For the most part, being under investigation at work is an incredibly stressful situation to find yourself in. It can make you feel at risk of losing your job or, in a worst-case scenario, worrying that you might face prosecution.
We know this is a tough time. But don’t sit back. There are things you can do if you are under investigation at work to stand yourself the best chance of clearing your name and turning the situation around.
When can my employer begin an investigation against me at work?
An investigation at work will begin when someone raises a formal grievance against you or you are given a formal disciplinary.
In order for an investigation to begin, one of these two things must happen.
Your employer cannot just announce they are launching an investigation into you if there are no grounds and without following a set procedure, so you should have seen an investigation coming in some form.
Why am I facing an investigation at work?
You are likely facing an investigation at work because either a colleague raised a grievance against you or you were given a formal disciplinary by your employer or the relevant HR department.
This could be because:
- your performance has dropped,
- you have committed an act of misconduct, such as unacceptable or improper behaviour,
- you are frequently absent from work.
When this happens, your company must follow a set of rules before they can take any action against you. Often, this involves an investigation.
What happens if my employer investigates me?
If your employer is investigating you, they will have to follow the correct process. This involves:
- telling you why an investigation is taking place,
- assuring you that the details of the investigation are confidential,
- let you know who is handling the investigation,
- tell you what they plan to do as part of the investigation,
- tell you how long it will take,
- inform you of what they will do next,
- let you know if they will be speaking to any witnesses.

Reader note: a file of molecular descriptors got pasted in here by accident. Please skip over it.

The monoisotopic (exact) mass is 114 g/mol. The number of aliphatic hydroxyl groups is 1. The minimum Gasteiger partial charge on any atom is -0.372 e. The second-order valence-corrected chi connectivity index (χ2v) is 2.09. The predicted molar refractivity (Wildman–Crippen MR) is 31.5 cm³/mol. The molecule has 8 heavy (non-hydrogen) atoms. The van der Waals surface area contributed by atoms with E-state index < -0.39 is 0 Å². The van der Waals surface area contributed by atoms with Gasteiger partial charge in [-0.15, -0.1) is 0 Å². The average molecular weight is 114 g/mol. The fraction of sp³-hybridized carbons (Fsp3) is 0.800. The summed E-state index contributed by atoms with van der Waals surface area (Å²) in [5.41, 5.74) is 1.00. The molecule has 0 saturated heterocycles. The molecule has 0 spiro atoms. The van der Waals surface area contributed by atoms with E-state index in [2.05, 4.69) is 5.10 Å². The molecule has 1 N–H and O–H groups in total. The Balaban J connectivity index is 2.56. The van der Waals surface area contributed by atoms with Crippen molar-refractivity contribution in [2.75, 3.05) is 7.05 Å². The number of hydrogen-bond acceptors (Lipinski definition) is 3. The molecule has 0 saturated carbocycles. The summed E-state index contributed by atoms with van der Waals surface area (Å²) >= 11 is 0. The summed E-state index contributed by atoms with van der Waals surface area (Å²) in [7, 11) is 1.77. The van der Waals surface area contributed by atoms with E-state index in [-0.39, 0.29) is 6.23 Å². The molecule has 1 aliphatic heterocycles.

If they are suspending you, they will need to:
- Tell you why you are being suspended,
- explain that it doesn’t mean you are guilty,
- keep the suspension as confidential as possible,
- keep your suspension as short as possible,
- explain any rules (e.g do not discuss this with your colleagues)
- tell you who you can speak to about it,
- support your wellbeing throughout.
What should I do if I am under investigation at work?
If you are under investigation at work, there are several things you can do, depending on why you are under investigation.
First, though you do not have a legal right to be accompanied to any investigation meetings, it is good practice for your employer to let you have someone with you. Ask, and if they say no then keep a record of this rejection in writing.
Note that you yourself do not have to attend investigation meetings, but doing so will likely help your case. The person conducting the investigation should do everything they possibly can to make sure you can attend the meetings, even if this means hosting them elsewhere.
Your employer has a duty to make sure the investigation is fair, whether you are present or not. Keep a note of anything they do that makes you believe they are not investigating impartially.
If you are found guilty and disciplined or if you are dismissed due to misconduct, your employer must:
- give you an outline of the misconduct or performance problem,
- give you a copy of the investigation report,
- give you any written evidence, including witness statements,
- let you know what they plan to bring up in any meetings regarding this,
- tell you when your hearing will be held,
- let you know what types of people you are allowed to bring to your hearing (you are allowed a companion at this point).
If you are being investigated at work, it is very important you do not panic. The investigation could take several weeks. Stressing is not going to help you.
You should think very carefully about how you are going to respond to allegations against you. A solicitor can help you here. Your employer is required to give you information about the investigation and a solicitor will know what information they must provide and how to respond to it in a way that works in your favour
It might be difficult to cooperate, but you should. Attend as many meetings as you can and remain optimistic and helpful. Do not withhold information. Again, a solicitor will help you frame things in a way that is helpful.
You should also remain confidential. It might be your instinct to immediately disclose what is happening to other colleagues and friends, but this might help the case against you.
We recommend soliciting the help of a lawyer. They’ll know what signs to look out for that could get the investigation thrown out altogether, such as bias researching, failing to gather all relevant information, inadequate documentation of the investigation, not following the correct policies or procedures, and taking insufficient steps to resolve the issue identified for investigation.
JMR Solicitors can help if you are being investigated at work
To speak to us about your case, email email@example.com, or call 0161 491 3933.